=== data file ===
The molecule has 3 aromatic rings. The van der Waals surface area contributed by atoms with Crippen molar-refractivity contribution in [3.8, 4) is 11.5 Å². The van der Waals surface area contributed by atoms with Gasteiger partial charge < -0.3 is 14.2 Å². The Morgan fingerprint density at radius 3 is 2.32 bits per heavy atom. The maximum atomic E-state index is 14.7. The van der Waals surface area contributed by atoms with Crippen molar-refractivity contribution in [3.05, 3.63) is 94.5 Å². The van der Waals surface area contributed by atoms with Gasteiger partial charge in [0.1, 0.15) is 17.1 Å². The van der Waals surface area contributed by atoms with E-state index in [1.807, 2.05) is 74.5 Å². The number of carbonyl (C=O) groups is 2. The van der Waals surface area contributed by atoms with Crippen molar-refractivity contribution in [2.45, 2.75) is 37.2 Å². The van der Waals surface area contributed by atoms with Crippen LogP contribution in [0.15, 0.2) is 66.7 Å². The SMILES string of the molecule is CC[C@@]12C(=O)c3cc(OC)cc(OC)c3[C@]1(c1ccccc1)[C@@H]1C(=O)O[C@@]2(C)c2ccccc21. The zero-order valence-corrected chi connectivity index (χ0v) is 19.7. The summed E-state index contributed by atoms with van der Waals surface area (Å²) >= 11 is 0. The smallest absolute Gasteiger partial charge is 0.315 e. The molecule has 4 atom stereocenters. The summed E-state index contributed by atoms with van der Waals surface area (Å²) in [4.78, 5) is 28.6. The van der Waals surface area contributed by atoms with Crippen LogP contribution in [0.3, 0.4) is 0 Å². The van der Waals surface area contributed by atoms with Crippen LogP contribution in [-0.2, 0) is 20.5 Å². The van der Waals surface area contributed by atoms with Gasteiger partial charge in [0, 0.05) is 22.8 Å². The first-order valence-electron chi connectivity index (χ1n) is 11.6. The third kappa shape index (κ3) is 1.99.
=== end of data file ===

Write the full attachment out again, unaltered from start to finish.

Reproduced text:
The molecule has 3 aromatic rings. The van der Waals surface area contributed by atoms with Crippen molar-refractivity contribution in [3.8, 4) is 11.5 Å². The van der Waals surface area contributed by atoms with Gasteiger partial charge < -0.3 is 14.2 Å². The Morgan fingerprint density at radius 3 is 2.32 bits per heavy atom. The maximum atomic E-state index is 14.7. The van der Waals surface area contributed by atoms with Crippen molar-refractivity contribution in [3.05, 3.63) is 94.5 Å². The van der Waals surface area contributed by atoms with Gasteiger partial charge in [0.1, 0.15) is 17.1 Å². The van der Waals surface area contributed by atoms with E-state index in [1.807, 2.05) is 74.5 Å². The number of carbonyl (C=O) groups is 2. The van der Waals surface area contributed by atoms with Crippen molar-refractivity contribution in [2.45, 2.75) is 37.2 Å². The van der Waals surface area contributed by atoms with Crippen LogP contribution in [0.15, 0.2) is 66.7 Å². The SMILES string of the molecule is CC[C@@]12C(=O)c3cc(OC)cc(OC)c3[C@]1(c1ccccc1)[C@@H]1C(=O)O[C@@]2(C)c2ccccc21. The zero-order valence-corrected chi connectivity index (χ0v) is 19.7. The summed E-state index contributed by atoms with van der Waals surface area (Å²) >= 11 is 0. The smallest absolute Gasteiger partial charge is 0.315 e. The molecule has 4 atom stereocenters. The summed E-state index contributed by atoms with van der Waals surface area (Å²) in [4.78, 5) is 28.6. The van der Waals surface area contributed by atoms with Crippen LogP contribution in [0.3, 0.4) is 0 Å². The van der Waals surface area contributed by atoms with Crippen LogP contribution in [-0.2, 0) is 20.5 Å². The van der Waals surface area contributed by atoms with Gasteiger partial charge in [0, 0.05) is 22.8 Å². The first-order valence-electron chi connectivity index (χ1n) is 11.6. The third kappa shape index (κ3) is 1.99.